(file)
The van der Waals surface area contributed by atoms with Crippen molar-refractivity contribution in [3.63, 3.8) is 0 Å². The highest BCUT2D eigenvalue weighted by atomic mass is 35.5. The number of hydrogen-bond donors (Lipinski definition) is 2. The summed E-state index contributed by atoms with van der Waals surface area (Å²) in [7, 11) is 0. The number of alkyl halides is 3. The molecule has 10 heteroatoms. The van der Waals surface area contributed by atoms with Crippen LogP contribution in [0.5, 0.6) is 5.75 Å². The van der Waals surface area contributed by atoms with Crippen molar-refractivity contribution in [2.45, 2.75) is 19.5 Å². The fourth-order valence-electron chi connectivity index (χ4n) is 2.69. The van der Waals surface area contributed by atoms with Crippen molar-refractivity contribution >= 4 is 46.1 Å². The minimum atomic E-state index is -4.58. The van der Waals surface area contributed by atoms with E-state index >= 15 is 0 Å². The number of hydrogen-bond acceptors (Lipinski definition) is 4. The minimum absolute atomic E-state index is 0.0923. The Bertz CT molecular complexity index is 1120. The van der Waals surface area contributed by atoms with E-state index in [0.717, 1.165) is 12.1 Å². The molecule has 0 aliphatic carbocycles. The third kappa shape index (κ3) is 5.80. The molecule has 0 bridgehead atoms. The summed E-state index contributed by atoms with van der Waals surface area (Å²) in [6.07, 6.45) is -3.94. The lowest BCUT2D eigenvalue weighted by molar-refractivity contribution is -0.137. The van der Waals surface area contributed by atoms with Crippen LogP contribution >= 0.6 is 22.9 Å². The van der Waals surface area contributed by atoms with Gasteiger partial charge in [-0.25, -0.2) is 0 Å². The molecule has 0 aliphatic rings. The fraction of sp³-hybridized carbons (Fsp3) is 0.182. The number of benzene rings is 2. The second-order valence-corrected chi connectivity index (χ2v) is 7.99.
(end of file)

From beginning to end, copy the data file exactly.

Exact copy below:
The van der Waals surface area contributed by atoms with Crippen molar-refractivity contribution in [3.63, 3.8) is 0 Å². The highest BCUT2D eigenvalue weighted by atomic mass is 35.5. The number of hydrogen-bond donors (Lipinski definition) is 2. The summed E-state index contributed by atoms with van der Waals surface area (Å²) in [7, 11) is 0. The number of alkyl halides is 3. The molecule has 10 heteroatoms. The van der Waals surface area contributed by atoms with Crippen LogP contribution in [0.5, 0.6) is 5.75 Å². The van der Waals surface area contributed by atoms with Crippen molar-refractivity contribution in [2.45, 2.75) is 19.5 Å². The fourth-order valence-electron chi connectivity index (χ4n) is 2.69. The van der Waals surface area contributed by atoms with Crippen molar-refractivity contribution >= 4 is 46.1 Å². The minimum atomic E-state index is -4.58. The van der Waals surface area contributed by atoms with E-state index >= 15 is 0 Å². The number of hydrogen-bond acceptors (Lipinski definition) is 4. The minimum absolute atomic E-state index is 0.0923. The Bertz CT molecular complexity index is 1120. The van der Waals surface area contributed by atoms with E-state index in [0.717, 1.165) is 12.1 Å². The molecule has 0 aliphatic carbocycles. The third kappa shape index (κ3) is 5.80. The molecule has 0 bridgehead atoms. The summed E-state index contributed by atoms with van der Waals surface area (Å²) in [6.07, 6.45) is -3.94. The lowest BCUT2D eigenvalue weighted by molar-refractivity contribution is -0.137. The van der Waals surface area contributed by atoms with Crippen LogP contribution >= 0.6 is 22.9 Å². The van der Waals surface area contributed by atoms with Gasteiger partial charge in [-0.25, -0.2) is 0 Å². The molecule has 0 aliphatic rings. The fraction of sp³-hybridized carbons (Fsp3) is 0.182. The number of benzene rings is 2. The second-order valence-corrected chi connectivity index (χ2v) is 7.99.